Nelson, 57, will retire Saturday from Sisters of the Road in Old Town after three decades of helping replace the taint of charity with dignity. She affirmed the nonprofit's commitment to nonviolence and the "gentle personalism" of the Catholic Workers movement.

Her retirement celebration Saturday afternoon at Sisters of the Road will happen exactly 30 years after the cafe's opening celebration, a month after Nelson and co-founder Sandy Gooch opened its doors Nov. 7, 1979.

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Sisters was, and is, a place where you can use your food stamps for a meal -- Sisters and Nelson helped make that a federal law. It's a place where, if you lack the buck and a quarter for a meal -- the price hasn't changed in 30 years -- you can work 15 minutes to pay for your lunch or half an hour to earn enough to treat a pal to lunch, and imagine how lordly that bit of generosity might feel to a man who perhaps owns little other than his good name.

"What makes Sisters so special is that how we do what we do is the most important thing," said Monica Beemer, executive director of Sisters of the Road since 2005. "That's Genny's legacy: It's about building relationships and community and challenging the violence within ourselves and society; it's about seeing each other every day and sharing stories.

"Genny's done a great job of institutionalizing that, because nonviolence informs everything we do, and she reminds us to stand up for nonviolence not just when it's easy to do so, but when it's hard."

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Nelson, who's been diabetic since she was 8, is retiring because she's running out of steam. "This is still the best place in the world to work, but you have to have energy and I just don't have it anymore."

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Social Scientists Build Case for 'Survival of the Kindest'

ScienceDaily (Dec. 9, 2009) — Researchers at the University of California, Berkeley, are challenging long-held beliefs that human beings are wired to be selfish. In a wide range of studies, social scientists are amassing a growing body of evidence to show we are evolving to become more compassionate and collaborative in our quest to survive and thrive.

In contrast to "every man for himself" interpretations of Charles Darwin's theory of evolution by natural selection, Dacher Keltner, a UC Berkeley psychologist and author of "Born to be Good: The Science of a Meaningful Life," and his fellow social scientists are building the case that humans are successful as a species precisely because of our nurturing, altruistic and compassionate traits.

They call it "survival of the kindest."

"Because of our very vulnerable offspring, the fundamental task for human survival and gene replication is to take care of others," said Keltner, co-director of UC Berkeley's Greater Good Science Center. "Human beings have survived as a species because we have evolved the capacities to care for those in need and to cooperate. As Darwin long ago surmised, sympathy is our strongest instinct."

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"I've found that parents who start consciously cultivating gratitude and generosity in their children quickly see how much happier and more resilient their children become," said Carter, author of "Raising Happiness: 10 Simple Steps for More Joyful Kids and Happier Parents" which will be in bookstores in February 2010. "What is often surprising to parents is how much happier they themselves also become."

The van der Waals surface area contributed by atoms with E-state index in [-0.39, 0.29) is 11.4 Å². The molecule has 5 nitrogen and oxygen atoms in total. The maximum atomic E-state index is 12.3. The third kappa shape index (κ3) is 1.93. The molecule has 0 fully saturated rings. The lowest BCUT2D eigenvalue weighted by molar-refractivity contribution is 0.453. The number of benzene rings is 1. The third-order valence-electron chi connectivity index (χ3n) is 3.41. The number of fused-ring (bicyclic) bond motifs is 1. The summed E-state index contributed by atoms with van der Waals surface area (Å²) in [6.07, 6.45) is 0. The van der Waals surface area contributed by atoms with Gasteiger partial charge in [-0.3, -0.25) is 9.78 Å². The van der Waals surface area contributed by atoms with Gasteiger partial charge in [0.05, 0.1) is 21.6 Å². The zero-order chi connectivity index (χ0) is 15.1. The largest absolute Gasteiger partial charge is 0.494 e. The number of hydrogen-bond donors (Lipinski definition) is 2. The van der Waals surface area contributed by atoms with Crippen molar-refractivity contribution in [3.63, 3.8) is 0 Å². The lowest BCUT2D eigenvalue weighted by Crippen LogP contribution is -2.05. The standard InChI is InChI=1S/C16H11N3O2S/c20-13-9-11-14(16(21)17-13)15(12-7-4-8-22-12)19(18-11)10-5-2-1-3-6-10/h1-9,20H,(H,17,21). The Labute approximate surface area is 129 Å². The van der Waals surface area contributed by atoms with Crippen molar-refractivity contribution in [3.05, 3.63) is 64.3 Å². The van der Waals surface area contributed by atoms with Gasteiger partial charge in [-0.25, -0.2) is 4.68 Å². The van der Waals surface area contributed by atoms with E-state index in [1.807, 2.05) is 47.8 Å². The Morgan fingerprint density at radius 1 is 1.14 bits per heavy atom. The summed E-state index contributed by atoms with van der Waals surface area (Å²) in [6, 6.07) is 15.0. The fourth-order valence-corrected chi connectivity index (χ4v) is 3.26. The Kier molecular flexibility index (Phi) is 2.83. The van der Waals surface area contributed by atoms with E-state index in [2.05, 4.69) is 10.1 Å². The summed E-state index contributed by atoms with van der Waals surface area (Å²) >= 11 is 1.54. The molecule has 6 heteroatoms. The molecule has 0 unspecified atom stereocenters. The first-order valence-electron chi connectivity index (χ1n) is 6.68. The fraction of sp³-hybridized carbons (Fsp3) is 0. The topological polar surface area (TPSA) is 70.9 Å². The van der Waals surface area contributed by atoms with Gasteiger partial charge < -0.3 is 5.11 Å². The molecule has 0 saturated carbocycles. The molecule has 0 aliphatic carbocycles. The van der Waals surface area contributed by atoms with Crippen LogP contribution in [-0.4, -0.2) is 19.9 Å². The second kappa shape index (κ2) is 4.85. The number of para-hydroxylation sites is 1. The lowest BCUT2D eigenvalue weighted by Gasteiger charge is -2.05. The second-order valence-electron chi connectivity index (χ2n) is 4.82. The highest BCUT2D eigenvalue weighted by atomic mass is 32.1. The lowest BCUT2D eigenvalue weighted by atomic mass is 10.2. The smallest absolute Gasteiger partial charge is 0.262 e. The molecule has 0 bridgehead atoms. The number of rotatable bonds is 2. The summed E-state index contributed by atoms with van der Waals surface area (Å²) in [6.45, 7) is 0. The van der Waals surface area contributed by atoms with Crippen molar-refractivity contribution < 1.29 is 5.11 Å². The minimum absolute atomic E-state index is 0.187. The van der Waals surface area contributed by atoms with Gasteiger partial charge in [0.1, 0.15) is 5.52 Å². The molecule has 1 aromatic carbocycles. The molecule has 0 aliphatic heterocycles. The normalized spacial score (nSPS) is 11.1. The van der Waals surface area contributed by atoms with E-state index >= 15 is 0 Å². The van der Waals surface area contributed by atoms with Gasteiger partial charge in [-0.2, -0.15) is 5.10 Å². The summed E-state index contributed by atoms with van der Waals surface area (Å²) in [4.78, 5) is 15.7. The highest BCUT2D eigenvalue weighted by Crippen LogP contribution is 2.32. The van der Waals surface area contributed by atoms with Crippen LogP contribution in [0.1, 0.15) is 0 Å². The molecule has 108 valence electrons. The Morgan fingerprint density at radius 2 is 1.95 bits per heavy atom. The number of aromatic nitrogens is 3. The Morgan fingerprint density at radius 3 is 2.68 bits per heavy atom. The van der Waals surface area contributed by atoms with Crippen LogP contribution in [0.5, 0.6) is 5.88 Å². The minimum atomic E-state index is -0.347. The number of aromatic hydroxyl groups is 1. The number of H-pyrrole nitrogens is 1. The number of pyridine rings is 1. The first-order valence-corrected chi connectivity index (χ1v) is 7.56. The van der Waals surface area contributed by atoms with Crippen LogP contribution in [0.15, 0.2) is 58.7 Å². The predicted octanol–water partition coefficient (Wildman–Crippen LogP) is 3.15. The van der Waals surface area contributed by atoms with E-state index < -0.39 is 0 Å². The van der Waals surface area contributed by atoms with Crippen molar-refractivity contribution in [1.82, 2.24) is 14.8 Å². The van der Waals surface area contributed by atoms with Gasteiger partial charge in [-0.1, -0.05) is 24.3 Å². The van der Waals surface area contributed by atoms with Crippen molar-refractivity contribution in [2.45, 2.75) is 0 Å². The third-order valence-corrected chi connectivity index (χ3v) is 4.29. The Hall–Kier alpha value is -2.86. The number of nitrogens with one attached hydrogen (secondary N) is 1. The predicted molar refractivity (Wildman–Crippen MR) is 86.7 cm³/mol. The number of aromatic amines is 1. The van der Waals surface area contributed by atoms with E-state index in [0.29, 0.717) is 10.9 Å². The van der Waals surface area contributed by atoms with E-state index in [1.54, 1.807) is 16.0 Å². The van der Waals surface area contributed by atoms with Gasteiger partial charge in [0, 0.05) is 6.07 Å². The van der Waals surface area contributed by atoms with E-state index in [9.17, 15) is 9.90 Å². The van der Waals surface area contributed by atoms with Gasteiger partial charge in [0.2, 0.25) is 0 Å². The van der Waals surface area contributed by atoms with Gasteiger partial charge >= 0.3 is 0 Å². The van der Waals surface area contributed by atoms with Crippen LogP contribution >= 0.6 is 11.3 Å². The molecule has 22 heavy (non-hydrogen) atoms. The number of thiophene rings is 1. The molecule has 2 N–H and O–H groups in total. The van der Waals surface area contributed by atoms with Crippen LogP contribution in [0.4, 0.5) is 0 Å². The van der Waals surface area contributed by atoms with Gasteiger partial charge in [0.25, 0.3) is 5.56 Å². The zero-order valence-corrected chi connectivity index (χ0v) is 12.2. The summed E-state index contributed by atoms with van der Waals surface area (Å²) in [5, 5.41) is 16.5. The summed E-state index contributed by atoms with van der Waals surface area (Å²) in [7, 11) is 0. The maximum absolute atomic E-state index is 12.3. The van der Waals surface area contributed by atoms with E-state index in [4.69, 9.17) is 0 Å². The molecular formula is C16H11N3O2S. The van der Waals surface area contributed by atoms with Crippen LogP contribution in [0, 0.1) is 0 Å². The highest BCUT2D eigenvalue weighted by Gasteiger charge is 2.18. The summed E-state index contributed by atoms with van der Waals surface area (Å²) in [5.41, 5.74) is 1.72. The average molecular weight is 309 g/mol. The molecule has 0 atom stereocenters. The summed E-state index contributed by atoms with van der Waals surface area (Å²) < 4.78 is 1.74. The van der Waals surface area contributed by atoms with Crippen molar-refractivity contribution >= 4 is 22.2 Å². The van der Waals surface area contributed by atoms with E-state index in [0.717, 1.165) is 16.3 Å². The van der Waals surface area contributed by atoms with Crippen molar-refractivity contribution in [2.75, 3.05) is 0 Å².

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One Tin Soldier

Saturday, December 19, 2009

Jobs Crisis Fact Sheet

I have excerpted facts I think of particular interest. Please click on the link to see more.

By Anna Turner,
December 4, 2009

(Note that all numbers are current as of December 4, 2009. States numbers are current as of November 20, 2009.)

The jobs crisis

* Number unemployed: 15.4 million (up from 7.5 million in December 2007)
* Portion of unemployed who have been jobless more than six months: 38.3%
* Total jobs lost during the recession: 8.0 million
* Jobs lost in November, 2009: 11,000
* Jobs needed to return to pre-recession unemployment rate: 10.9 million
* Number of jobseekers per job opening: 6.3
* Unemployment rate: 10.0%
* Underemployment rate: 17.2%; Share of workers un- or underemployed: more than 1 in 6
* Under- and unemployed, marginally attached and involuntary part-time workers: 26.9 million

Hardships and the safety net

* Americans with no health insurance in 2008: 46.3 million
* Drop in children covered through parents’ employers, 2000 to 2007: 3.4 million
* Annual Social Security benefit for average retiree: $13,922; Share of older Americans receiving all their income from Social Security: more than 1 out of 4
* Number of children in poverty in 2008: 14.1 million (over one-third)
* Drop in real median income from 2007 to 2008: 3.6% (largest one-year drop since 1967)
* Growth rate of nominal, hourly wages of production workers over the last three months: 1.7%
* Additional people covered by Medicaid/SCHIP in 2008: 3 million

American Recovery and Reinvestment Act

* Average weekly unemployment benefit in October (including additional $25 per week from the American Recovery and Reinvestment Act): $334
* Number of additional people each week receiving unemployment compensation because of ARRA in October: 3.9 million
* Average monthly cost of COBRA with American Recovery and Reinvestment Act subsidy: $370; Without American Recovery and Reinvestment Act subsidy: $1,057
* Jobs lost since February 2008: 2.7 million ; Jobs likely lost since February 2008 without passage of ARRA: 4.0 to 4.5 million